Thursday, April 22nd, 2010
By Mona Eltahawy
The Jerusalem Report
April 26, 2010
“You’re beginning to look like them,” an Egyptian policeman told me one day at Cairo airport during the year I lived in Israel. As had become routine upon my arrival to or departure from Cairo, I had to clear security. As I waited, chats with police officers were usually a variation of the following:
“Why do you live in Israel?”
“What’s it like in Israel?”
“Aren’t you scared to live there?”
But this time, at the end of that usual string, one of the policemen took me aback with his comment about my how I was beginning to look like them.
“Who’s them?” I asked.
“The Israelis. You’re beginning to look like them,” he elaborated. “I see the tourists who come through the airport. You look just like them”
During my year in Jerusalem, I had lost count of the number of times people had talked to me in Hebrew. I knew I could easily pass for a Moroccan or a Yemeni Jew. So I guess I did “look like them.”
It is that “passing” – that “looking like them” – that lies at the heart of the new British film “The Infidel,” written by comedian David Baddiel. The film stars Omid Djalili as a British Muslim cab driver who finds out he’s actually Jewish.
To add to the ethnic mirroring the film tries to explore, Djalili is actually Bahai and is the British-born son of Iranians. Baddiel is himself from a Jewish family but identifies as atheist. In interviews, he has said that the two times he has been beaten up served as inspirations for the kind of ethnic confusion his screenplay explores – the first beating came for being Jewish and the second was when he was mistaken for being Pakistani.
“It did occur to me to tell the people who were punching me: ‘No, you don’t understand, I’m actually Jewish,’ like that would make a big difference,” he has said.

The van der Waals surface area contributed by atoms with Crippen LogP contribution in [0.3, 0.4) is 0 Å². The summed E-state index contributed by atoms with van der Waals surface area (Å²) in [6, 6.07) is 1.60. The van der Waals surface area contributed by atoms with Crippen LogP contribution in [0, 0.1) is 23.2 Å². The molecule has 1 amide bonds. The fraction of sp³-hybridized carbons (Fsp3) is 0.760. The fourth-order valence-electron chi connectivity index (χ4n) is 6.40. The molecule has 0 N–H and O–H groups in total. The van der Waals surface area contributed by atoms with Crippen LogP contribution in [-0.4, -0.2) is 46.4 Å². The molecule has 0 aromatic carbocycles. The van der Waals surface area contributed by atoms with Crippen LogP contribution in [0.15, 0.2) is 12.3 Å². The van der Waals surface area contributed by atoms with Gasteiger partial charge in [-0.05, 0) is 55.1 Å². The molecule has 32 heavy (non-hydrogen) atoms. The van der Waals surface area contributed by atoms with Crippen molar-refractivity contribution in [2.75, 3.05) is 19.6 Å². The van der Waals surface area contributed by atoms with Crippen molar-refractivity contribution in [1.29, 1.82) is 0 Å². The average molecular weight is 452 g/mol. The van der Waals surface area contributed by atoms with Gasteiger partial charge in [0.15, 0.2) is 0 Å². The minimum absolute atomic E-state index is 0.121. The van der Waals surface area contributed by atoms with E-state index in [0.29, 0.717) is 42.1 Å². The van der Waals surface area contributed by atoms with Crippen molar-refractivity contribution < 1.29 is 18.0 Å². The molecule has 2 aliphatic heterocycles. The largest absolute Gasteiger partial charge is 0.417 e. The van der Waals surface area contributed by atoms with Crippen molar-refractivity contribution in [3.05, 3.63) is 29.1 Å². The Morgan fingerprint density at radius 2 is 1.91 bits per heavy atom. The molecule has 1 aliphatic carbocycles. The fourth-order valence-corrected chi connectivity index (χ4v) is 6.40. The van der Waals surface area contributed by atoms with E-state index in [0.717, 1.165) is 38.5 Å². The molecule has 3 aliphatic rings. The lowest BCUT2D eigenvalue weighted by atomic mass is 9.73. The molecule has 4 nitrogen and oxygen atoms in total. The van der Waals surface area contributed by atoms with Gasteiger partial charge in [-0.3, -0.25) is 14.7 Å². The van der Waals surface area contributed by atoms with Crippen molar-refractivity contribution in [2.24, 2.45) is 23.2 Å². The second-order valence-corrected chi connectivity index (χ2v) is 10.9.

I am eager to see the film which went on general release in the UK on April 9. I was on a BBC World Service Radio program on which Baddiel was also a guest and during our conversation around the film he said Israel was the only country in the Middle East that hadn’t scheduled a release for “The Infidel.” According to Baddiel it apparently was in reaction to views on Israel he expresses in the film
In case you hadn’t heard – and I wouldn’t blame you after the disastrous overreactions of some of my coreligionists over the past few years to everything from cartoons to plays to paintings – Muslims have a sense of humor.
And if you don’t believe me, I say, thank God for the Axis of Evil guys – a group of American-Muslim comedians whose ability to skewer themselves, their fellow Muslims and bigots everywhere has been one of the good things to come out of the post-9/11 hysteria around all things Muslim.
Laughing at oneself is both a rite a passage for immigrant groups and ethnic minorities but it is also one of the most deliciously and simultaneously subversive and creative tools against the powers that be.
For the uninitiated, the Axis of Evil comedy troupe is made up of four artists – Iranian-American Maz Jobrani, Palestinian-Americans Aaron Kader and Dean Obaidallah and Egyptian-American Ahmed Ahmed. They’ve brought tears of comedic delight to audiences across the U.S. as well as the Middle East. During a visit to Egypt in March, I learned they’d sold out the Cairo Conference Center, no mean feat considering their targets are both “us” and “them” and that they liberally sprinkle salty language across their routines and smash political, social as well as religious taboos.
A little less salty are the Allah Made Me Funny guys, another American-Muslim comedy troupe which includes the irrepressible Azhar Usman whose beard is big enough to scare the wits out of you – and he knows it. He jokes about how he’s profiled by non-Muslims and Muslims alike.
And it’s not just Muslim men who are making us laugh, albeit uncomfortably at times. British-Muslim comedienne Shazia Mirza was doing the rounds of comedy clubs long before the Axis of Evil formed. As someone who was aghast at being groped during a pilgrimage to Mecca, I was especially delighted by her joke about feeling a hand on her backside while performing the rites at Islam’s holiest sites and thinking that it must be the hand of God.
A comedian I saw on a U.S. news segment on Muslim comedy – whose name I’m embarrassed to say I’ve forgotten – beautifully expressed the irony of being Muslim in post-9/11 America when he reminisced over how times had changed from the days when as a skinny kid at school he was often the target of quite a bit of bullying and yet here he was – the same skinny kid whose mere presence as a Muslim strikes fear into those around him.
Which brings me back nicely to David Baddiel being beaten up for being Jewish and for being mistaken for a Pakistani. It’s good to see the skinny wimp fight back with comedy.
I’m not so skinny but I live to confuse. “The Infidel” sounds like it does too.